Zombie (defunct) Process

Zombie or defunct processes are dead processes that have completed the execution, have released all CPU, memory resources, but still has an entry in the process table.

Usually, when a child or sub-process finishes it’s task and exits, it’s parent is supposed to call the “wait” system call and get the status of the process. So, until the parent process don’t check for the child’s exit status, the process is a zombie process waiting for it’s parent to check it’s status.

You can use ‘top’ or ‘ps aux’ command to check for any zombie processes. All the processes which are having “z” in their Stat column are Zombie processes.

In order to kill Zombie processes, you can send a SIGCHLD signal to the parent process of zombie which will instruct parents to reap their zombie children.

kill -s SIGCHLD {PPID}

In case the above command doesn’t work, then the last option you will have is to kill the parent process.

You can easily find out the parent’s process ID with the following command:

ps aux -eo ppid | grep {zombie_process_id}
kill -9 {PPID}

Once zombie process loses it’s parent process, it becomes orphan and is adopted by “init” process. Init periodically executes the wait system call to reap any zombies with init as parent


Orphan Process

Orphaned processes are processes whose parent process is dead. Immediately, re-parenting occurs where ‘init’ process adopts the orphaned once. Though re-parenting occurs, the process still remains Orphan as the parent which created the process is dead.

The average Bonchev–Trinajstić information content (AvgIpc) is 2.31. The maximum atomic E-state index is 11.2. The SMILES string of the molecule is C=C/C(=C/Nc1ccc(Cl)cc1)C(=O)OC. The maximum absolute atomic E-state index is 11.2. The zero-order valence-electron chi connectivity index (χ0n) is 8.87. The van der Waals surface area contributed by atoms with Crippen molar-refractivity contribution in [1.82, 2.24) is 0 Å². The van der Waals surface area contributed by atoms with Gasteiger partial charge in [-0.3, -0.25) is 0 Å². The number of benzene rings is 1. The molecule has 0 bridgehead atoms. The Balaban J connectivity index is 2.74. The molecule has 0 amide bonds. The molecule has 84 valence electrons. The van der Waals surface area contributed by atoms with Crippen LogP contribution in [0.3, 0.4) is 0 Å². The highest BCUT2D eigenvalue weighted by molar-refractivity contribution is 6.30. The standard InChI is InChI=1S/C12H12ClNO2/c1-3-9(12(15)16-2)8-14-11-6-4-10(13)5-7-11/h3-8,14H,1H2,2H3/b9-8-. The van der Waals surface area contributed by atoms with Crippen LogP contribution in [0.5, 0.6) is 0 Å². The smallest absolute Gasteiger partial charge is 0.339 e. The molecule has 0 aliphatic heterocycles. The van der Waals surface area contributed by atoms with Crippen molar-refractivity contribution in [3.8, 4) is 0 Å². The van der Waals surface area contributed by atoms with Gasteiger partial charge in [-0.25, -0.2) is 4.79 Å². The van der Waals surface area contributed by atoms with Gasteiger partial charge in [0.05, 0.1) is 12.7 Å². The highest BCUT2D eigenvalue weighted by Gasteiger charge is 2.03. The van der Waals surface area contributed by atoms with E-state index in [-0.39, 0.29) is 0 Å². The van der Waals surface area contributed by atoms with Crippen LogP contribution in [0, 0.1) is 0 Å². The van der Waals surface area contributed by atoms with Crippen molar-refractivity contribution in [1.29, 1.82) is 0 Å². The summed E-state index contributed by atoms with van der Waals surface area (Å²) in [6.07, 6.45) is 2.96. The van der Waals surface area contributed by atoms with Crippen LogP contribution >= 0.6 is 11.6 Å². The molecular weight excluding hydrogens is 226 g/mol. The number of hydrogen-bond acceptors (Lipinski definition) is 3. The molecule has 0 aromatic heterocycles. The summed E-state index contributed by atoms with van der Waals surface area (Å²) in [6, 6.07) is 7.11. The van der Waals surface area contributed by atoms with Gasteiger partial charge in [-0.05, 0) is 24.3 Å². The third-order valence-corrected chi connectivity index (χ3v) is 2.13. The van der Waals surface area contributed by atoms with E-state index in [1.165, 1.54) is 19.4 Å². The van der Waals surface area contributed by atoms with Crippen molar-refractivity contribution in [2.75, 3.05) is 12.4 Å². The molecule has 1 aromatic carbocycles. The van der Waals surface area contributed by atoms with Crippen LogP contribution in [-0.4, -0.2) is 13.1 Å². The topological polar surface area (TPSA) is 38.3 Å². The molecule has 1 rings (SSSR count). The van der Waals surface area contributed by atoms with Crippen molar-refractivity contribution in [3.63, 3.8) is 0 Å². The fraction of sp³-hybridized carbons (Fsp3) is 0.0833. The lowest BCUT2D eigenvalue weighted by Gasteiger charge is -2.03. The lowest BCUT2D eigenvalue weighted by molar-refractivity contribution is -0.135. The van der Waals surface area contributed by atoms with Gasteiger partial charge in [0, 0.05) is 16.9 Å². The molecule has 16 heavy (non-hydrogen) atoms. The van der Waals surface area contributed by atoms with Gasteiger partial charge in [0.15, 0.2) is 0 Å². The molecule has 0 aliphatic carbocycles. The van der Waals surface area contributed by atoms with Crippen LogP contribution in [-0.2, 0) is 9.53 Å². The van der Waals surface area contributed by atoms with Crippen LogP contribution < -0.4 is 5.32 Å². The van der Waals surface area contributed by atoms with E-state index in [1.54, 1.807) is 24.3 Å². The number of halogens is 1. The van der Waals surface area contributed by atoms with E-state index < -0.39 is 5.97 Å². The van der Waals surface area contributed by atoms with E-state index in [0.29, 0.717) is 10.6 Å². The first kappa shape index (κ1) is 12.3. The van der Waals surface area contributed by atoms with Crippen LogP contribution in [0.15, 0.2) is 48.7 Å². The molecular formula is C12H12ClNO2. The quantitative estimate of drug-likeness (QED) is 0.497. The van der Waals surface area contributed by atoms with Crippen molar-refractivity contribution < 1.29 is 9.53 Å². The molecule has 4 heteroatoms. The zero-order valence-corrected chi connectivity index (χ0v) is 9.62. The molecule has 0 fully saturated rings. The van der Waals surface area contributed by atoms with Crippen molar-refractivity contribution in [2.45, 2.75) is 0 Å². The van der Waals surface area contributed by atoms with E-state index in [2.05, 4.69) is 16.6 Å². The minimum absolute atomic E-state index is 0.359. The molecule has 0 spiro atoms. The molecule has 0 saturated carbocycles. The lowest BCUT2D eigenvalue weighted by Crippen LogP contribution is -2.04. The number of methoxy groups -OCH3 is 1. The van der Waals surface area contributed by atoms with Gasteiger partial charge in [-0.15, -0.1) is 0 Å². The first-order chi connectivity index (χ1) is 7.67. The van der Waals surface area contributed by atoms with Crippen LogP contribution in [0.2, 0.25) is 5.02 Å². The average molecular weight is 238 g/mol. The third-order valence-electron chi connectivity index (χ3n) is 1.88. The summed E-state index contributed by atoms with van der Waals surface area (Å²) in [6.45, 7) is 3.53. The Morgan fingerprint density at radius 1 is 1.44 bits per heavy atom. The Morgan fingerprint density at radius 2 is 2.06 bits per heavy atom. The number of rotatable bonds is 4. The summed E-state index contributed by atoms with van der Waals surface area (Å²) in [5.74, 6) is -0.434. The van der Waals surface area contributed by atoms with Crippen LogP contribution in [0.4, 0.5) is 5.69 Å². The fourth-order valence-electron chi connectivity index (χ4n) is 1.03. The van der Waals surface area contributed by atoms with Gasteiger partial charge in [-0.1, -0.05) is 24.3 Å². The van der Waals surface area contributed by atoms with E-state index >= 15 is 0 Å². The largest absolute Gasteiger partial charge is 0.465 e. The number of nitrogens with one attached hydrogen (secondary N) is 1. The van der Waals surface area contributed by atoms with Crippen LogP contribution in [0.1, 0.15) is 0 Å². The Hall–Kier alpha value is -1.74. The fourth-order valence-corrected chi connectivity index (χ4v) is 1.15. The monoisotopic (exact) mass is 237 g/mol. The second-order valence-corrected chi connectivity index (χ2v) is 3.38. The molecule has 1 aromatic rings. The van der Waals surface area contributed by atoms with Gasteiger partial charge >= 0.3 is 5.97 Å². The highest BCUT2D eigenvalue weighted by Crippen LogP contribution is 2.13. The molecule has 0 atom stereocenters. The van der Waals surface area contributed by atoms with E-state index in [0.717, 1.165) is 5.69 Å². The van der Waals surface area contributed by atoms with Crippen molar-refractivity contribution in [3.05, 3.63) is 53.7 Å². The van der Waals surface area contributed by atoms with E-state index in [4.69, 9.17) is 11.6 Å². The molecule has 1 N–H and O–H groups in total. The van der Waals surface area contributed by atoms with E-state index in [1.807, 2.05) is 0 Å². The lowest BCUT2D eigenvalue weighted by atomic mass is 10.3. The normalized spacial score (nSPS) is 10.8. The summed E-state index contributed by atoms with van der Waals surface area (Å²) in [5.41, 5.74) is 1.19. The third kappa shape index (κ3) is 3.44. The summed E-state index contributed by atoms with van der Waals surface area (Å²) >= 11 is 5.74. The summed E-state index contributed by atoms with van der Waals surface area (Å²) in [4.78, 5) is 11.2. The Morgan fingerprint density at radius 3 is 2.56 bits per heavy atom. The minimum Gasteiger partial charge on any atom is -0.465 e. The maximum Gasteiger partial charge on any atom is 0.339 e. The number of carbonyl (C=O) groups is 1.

In order to find any orphaned process, issue the following command:

[root@nagios ~]# ps -elf | head -1; ps -elf | awk '{if ($5 == 1 && $3 != "root") {print $0}}'| head
5 S dbus       872     1  0  80   0 -   742 -      May16 ?        00:00:00 dbus-daemon --system
5 S 68         901     1  0  80   0 -  1466 -      May16 ?        00:00:00 hald
1 S nagios   25443     1  0  80   0 -  3630 -      Jun06 ?        00:47:34 /usr/local/nagios/bin/nagios -d /usr/local/nagios/etc/nagios.cfg

You can kill the orphan process as follows:

kill -15 {PID}

If the above doesn’t work, you can try with -9 option as follows:

kill -9 {PID}

Parsing Secure logs

This is for my own reference; parsing security log and checking on IP’s that were trying to break-in our server.

cat /home/soj/log_imp/secure.1 | awk '$6 ~ /Failed/ {print $6,$1,$2,$3,$9$10,$11,$14$16,$13}' | sed -e 's/user//' | sed -e 's/invalid//' | sed -e 's/port//' | sed -ne 's/ssh2/Trying to Break-in via Shell access/p'